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Reeves v. Shaw

United States District Court, S.D. Mississippi, Southern Division

June 26, 2019

EDMOND DENTON REEVES PETITIONER
v.
FRANK SHAW RESPONDENT

          REPORT AND RECOMMENDATION

          JOHN C. GARGIULO UNITED STATES MAGISTRATE JUDGE

         BEFORE THE COURT is a Petition under 28 U.S.C. § 2254 for a Writ of Habeas Corpus by a Person in State Custody, filed by Petitioner Edmond Denton Reeves in January 2019. The Petition challenges Reeves' 2013 convictions for second degree murder, first degree arson, and possession of a firearm by a convicted felon. Respondent Frank Shaw has filed a Motion to Dismiss (ECF No. 6), asserting that Reeves' Petition is barred by the one-year statute of limitations in 28 U.S.C. § 2244(d). Having considered the submissions of the parties, the record, and relevant legal authority, the undersigned United States Magistrate Judge concludes that Reeves' Petition is barred by the one-year statute of limitations and recommends that Respondent's Motion to Dismiss be granted and Petitioner's request for relief pursuant to 28 U.S.C. § 2254 be denied.

         I. BACKGROUND

         Reeves is a postconviction inmate in the custody of the Mississippi Department of Corrections (MDOC). In October 2012, a grand jury in George County, Mississippi, indicted Reeves for deliberate design murder, first degree, arson, and possession of a weapon by a convicted felon. (ECF No. 6-1). In October 2013, Reeves pleaded guilty to second degree murder, first degree arson, and possession of a firearm by a convicted felon. Reeves admitted that that he shot his father in the chest with a shotgun and in the head with a rifle. (ECF No. 7-2, at 17). Reeves admitted that he then burned the body and residence of the victim. Id. at 17-18. Reeves had previously been convicted in the State of Louisiana of vehicular manslaughter and acknowledged he was unlawfully in the possession of firearms. Id. at 17-18.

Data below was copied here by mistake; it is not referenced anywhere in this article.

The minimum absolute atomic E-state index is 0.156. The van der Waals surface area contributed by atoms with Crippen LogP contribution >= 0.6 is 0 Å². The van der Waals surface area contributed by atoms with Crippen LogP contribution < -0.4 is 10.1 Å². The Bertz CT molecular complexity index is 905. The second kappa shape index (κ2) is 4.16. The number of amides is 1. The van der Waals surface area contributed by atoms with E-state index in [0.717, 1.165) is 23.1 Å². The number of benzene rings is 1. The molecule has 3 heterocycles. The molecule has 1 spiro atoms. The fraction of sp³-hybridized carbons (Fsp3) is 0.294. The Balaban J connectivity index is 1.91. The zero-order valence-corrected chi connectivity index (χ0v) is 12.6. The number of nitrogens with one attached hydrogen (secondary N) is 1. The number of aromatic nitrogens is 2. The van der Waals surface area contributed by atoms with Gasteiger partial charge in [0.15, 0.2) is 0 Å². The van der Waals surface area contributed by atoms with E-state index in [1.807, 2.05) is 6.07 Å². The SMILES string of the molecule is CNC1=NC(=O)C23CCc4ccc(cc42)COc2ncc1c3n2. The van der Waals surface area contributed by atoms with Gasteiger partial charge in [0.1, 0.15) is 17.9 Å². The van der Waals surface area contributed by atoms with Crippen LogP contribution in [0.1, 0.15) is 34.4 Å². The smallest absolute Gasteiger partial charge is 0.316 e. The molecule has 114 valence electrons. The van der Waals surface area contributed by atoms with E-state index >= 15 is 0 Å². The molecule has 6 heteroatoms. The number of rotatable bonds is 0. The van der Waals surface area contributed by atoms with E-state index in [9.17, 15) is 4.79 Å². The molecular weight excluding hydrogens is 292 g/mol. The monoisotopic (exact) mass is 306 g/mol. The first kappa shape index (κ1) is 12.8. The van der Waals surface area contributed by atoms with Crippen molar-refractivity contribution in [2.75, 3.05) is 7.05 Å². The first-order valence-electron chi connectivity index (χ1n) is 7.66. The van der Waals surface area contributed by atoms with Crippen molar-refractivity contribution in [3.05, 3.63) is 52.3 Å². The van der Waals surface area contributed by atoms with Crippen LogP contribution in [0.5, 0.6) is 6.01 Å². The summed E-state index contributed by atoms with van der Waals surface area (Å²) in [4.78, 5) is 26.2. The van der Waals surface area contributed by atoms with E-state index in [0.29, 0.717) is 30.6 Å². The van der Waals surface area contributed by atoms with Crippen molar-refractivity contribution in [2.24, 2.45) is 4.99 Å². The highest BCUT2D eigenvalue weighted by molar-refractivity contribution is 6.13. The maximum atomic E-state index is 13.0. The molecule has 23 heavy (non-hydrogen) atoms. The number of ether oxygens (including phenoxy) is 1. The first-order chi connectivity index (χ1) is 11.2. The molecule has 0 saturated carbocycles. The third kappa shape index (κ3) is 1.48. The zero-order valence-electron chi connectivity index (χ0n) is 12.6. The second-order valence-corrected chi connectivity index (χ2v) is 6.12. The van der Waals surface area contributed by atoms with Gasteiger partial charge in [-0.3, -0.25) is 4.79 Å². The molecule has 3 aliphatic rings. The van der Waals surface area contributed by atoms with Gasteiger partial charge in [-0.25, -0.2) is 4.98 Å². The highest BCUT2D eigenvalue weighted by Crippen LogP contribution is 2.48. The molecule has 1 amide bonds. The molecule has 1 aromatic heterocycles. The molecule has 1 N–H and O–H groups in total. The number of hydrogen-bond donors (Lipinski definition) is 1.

The George County Circuit Court sentenced Reeves to serve forty years without parole in the custody of MDOC for second degree murder, with fifteen years suspended and five years of post-release supervision. (ECF No. 6-3). The Circuit Court sentenced Reeves to serve fifteen years for arson and ten years for possession of a weapon by a convicted felon, with all sentences to run concurrently. Id.

         Reeves filed a motion for postconviction relief in George County Circuit Court in October 2016. The Circuit Court denied the motion for postconviction relief in November 2016. Reeves appealed. The Mississippi Court of Appeals affirmed the Circuit Court's decision in March 2018. Reeves' requests for rehearing and certiorari review were denied. See Reeves v. State, 256 So.3d 632 (Miss. Ct. App. 2018), reh'g denied, Aug. 7, 2018, cert. denied, Nov. 8, 2018.

         Reeves filed the instant § 2254 Petition for federal habeas relief in January 2019. Respondent asserts that Reeves' Petition must be dismissed because it is barred by a one-year statute of limitations and neither statutory nor equitable tolling applies. Reeves contends that that the statute of limitations was tolled because he filed a motion for postconviction relief in Circuit Court that was not fully exhausted until November 2018. Alternatively, Reeves contends that equitable tolling applies because his mental incompetency prevented him from timely filing a petition for federal habeas corpus relief.

         II. DISCUSSION

         Before considering the merits of a petition under 28 U.S.C. § 2254 for a writ of habeas corpus, the Court must first determine if all procedural steps necessary to preserve each issue for federal review have been taken. The first consideration is whether the petition was timely filed. Under the Antiterrorism and Effective Death Penalty Act of 1996 (“AEDPA”), a state prisoner is subject to a one-year period of limitations for filing a § 2254 application:

1. A 1-year period of limitation shall apply to an application for a writ of habeas corpus by a person in custody pursuant to the judgment of a State court. The limitation period shall run from the latest of--
A. the date on which the judgment became final by the conclusion of direct review or the expiration of the time for seeking such review;
B. the date on which the impediment to filing an application created by State action in violation of the Constitution or laws of the United States is removed, if the applicant was prevented from filing by such State action;
C. the date on which the constitutional right asserted was initially recognized by the Supreme Court, if the right has been newly recognized by the Supreme Court and made retroactively applicable to cases on collateral review; or
D. the date on which the factual predicate of the claim or claims presented could have been discovered through the ...

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